Biorefineries enable a second-generation development of the forest industry in Europe and North America, while at the same time some new players are filling the new emerging markets’ rapidly increasing need for traditional paper and packaging materials.

Wood-based biorefineries increase the value of wood raw material by utilizing what is now regarded as residual products, as well as developing new products in existing production processes. Driving forces such as rising energy prices, increased environmental requirements and the need for fuels, chemicals and materials that can replace oil, refinement of renewable resources is a key process in the social economy.

At the same time, for the increasingly competitive pulp and paper industry, there is a need to find renewal, as new competition in existing product areas from countries with better conditions for high productivity has shaken up the industry. Traditional skills and positions in the Nordic forest industry are rapidly becoming obsolete. For the petrochemical and chemical industry, it is also important to follow the gradually changing conditions and secure new types of raw material flows and process technology.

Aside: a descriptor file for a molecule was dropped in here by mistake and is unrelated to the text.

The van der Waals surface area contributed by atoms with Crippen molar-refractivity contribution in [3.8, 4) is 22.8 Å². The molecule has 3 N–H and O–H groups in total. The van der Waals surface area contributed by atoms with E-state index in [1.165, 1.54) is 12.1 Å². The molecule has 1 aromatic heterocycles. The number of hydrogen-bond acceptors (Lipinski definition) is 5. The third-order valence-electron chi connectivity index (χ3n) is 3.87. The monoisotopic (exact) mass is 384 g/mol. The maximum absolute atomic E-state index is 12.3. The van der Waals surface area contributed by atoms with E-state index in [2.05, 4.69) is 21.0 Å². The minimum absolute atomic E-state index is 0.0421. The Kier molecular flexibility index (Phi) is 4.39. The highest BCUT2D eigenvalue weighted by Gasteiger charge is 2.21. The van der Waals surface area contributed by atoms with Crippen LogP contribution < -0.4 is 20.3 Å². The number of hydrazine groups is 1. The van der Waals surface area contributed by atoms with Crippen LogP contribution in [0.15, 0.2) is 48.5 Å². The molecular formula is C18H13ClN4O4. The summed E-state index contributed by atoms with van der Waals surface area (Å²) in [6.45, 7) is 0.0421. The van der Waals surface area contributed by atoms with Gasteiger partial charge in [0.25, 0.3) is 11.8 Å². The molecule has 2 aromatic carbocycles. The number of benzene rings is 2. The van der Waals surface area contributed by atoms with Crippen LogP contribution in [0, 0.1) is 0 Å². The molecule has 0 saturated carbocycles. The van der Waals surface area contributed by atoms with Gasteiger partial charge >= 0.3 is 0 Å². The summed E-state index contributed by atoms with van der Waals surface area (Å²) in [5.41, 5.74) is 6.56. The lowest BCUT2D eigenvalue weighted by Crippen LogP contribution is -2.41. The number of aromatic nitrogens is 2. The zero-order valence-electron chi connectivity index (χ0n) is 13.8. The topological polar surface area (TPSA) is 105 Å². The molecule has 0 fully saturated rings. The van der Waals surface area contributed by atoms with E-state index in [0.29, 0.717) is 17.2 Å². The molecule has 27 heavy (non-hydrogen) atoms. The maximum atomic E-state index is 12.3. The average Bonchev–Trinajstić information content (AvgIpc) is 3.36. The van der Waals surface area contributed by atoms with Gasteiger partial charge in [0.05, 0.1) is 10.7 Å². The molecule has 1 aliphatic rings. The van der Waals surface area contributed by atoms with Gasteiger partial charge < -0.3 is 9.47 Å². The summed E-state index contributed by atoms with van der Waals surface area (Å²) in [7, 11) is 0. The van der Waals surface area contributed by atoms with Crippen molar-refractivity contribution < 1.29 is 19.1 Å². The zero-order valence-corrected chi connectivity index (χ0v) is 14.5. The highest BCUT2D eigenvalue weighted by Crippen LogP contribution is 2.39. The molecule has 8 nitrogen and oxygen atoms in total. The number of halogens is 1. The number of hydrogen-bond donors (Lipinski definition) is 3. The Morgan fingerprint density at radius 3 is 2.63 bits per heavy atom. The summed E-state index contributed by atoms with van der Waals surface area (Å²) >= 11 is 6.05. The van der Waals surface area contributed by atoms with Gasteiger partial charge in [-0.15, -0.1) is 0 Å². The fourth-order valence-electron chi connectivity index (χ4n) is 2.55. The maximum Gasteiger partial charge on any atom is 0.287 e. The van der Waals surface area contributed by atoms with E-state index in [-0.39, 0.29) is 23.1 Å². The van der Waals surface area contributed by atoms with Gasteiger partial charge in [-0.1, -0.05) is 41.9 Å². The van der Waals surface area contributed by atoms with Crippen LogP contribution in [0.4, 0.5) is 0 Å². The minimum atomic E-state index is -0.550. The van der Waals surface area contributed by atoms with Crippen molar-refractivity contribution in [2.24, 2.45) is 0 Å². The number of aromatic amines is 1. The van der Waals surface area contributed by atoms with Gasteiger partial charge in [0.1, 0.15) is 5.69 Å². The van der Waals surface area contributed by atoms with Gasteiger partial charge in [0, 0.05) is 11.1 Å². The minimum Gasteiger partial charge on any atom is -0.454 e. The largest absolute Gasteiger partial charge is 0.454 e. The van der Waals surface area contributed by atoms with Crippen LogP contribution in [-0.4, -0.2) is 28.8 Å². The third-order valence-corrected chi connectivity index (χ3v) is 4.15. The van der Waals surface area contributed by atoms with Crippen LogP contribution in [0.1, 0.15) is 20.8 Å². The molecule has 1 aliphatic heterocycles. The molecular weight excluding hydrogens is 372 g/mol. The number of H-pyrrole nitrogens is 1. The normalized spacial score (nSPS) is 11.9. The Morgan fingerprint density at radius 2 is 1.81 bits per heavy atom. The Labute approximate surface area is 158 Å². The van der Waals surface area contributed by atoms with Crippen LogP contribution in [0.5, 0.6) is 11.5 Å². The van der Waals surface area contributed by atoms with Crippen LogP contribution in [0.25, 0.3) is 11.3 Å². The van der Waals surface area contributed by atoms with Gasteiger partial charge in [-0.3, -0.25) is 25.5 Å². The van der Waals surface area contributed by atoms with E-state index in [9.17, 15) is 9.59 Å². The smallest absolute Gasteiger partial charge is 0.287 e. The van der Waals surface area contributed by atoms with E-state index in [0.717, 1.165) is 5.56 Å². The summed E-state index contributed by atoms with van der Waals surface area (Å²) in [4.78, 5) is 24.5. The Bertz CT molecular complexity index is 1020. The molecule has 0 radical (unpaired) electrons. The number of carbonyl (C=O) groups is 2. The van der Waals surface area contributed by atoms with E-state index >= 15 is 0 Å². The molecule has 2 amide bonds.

The forest industry itself consists of many different interests, where companies are active in different parts of the value chain. In addition to it, there’s the petrochemical, chemical and fine chemical industry and energy companies. What interests may lead to the development of a biomass-based energy, materials and chemical industry – where several billions will probably be invested – is still an open question, but a process where different parts of the value system are now beginning to seek their positions is clearly discernible.

Sweden, through its existing, advanced, forestry industry and its suppliers of chemicals, equipment and research, has a forefront position and thus the opportunity to take initiatives in the area. Thus, there is considerable market potential that could be of great importance to the Swedish economy – if it is realized.